Probing Question: How accurate are snap judgments?

Tia Bochnakova
November 13, 2006
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James Collins

The moment we enter a new classroom, job, or any unfamiliar situation, we begin to formulate opinions and unconscious perceptions of our environment and the people around us, says Reginald Adams, Penn State professor of psychology

"We're told not to judge a book by its cover, but we do this spontaneously," explains Adams. "In fact it's quite an effort to undo the inferences that we make."

Sometimes, in fact, those inferences are dead-on. In the 1990s, psychologists Robert Rosenthal and Nalini Ambady—who Adams later worked with at Harvard University—conducted a study in which college students were asked to evaluate a professor's teaching ability. The students' ratings were based solely on watching a muted ten-second clip of that professor in front of a class. Remarkably, these instant ratings substantially matched those given after an entire semester.

In other cases, however, such quick decisions may be misleading. This is especially true, Adams says, when the evaluation is cross-cultural. Nonverbal cues differ from culture to culture, he explains. This is less true of basic emotions such as fear and surprise, he adds, and more true of complex emotions like sarcasm and humility.

In a recent experiment, Adams and his colleagues at Kyoto University in Japan were able to show evidence that test subjects were more likely to accurately "read" complex mental states such as playfulness or skepticism in members of their own race or culture group. In other words, Adams explains, Caucasian Americans recognized the facial characteristics of a particular emotion from photos of Caucasian American faces more easily than from Japanese faces. Similarly, Japanese students, who were given photographs expressing the same emotions, better identified these emotions when they were reflected in Japanese faces.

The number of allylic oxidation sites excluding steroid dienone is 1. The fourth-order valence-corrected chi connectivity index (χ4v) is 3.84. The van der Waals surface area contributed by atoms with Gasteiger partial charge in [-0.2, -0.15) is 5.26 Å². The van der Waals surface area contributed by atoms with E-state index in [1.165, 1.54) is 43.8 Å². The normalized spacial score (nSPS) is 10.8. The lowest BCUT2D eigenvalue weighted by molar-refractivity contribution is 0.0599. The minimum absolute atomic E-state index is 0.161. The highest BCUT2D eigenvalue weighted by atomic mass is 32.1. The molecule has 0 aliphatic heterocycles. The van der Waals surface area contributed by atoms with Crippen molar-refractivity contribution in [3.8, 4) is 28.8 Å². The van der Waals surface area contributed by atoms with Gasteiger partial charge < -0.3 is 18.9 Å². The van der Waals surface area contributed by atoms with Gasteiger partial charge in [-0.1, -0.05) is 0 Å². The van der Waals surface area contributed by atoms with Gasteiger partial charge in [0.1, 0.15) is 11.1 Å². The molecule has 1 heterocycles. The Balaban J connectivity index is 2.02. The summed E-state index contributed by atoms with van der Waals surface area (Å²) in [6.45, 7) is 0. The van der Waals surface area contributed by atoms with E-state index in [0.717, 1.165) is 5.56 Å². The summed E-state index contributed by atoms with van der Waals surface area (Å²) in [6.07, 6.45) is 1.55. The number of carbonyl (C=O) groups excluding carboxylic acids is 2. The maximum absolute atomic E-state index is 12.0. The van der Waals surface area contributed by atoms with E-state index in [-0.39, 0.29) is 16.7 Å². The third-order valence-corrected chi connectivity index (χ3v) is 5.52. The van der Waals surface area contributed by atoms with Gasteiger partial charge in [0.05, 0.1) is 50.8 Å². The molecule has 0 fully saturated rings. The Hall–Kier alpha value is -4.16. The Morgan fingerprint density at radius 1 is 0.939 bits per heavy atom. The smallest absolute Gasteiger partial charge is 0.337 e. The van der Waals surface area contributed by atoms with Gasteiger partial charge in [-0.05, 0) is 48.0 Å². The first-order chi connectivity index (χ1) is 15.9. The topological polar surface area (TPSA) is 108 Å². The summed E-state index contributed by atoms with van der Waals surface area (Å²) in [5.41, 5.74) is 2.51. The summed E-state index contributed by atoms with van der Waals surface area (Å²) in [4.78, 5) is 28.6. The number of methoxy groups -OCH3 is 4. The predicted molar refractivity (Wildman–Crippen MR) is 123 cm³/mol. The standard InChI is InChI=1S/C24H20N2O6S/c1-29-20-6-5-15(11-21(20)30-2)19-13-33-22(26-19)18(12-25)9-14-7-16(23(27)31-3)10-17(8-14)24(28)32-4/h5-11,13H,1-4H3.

This difficulty in translating across race and culture, Adams says, may contribute to the development of stereotypes, such as that all members of an outside group look alike. One place where such barriers may have a particularly serious impact, he suggests, is within the criminal justice system, where eyewitness testimony may be greatly affected by defective memory, especially when a victim is asked to identify a criminal of a different race. "The question is how many innocent people have been sent to jail because of a faulty first impression," says Adams. "Clearly that's when snap judgments go completely awry."

Adams and his colleagues are now faced with a new question: Is it possible to train people to do a better job of evaluating people from outside their own group? The answer, he suggests, may have important implications for military strategy, academic exchange, and even transnational business.

In general, Adams says, snap judgments are most accurate in situations where an expert is making a quick decision on a familiar topic based on past experience. Therefore, it's not surprising that college students, after developing perspective on instructors' body language through numerous classes, were able to trust their intuition to rate an unfamiliar professor. "Sometimes not thinking is important," he explains. "When your body seems to know before your mind, your mind seems to get in the way."

Reginald Adams, Ph.D., is an assistant professor of psychology in the College of the Liberal Arts and can be reached at rba10@psu.edu.

Last Updated November 13, 2006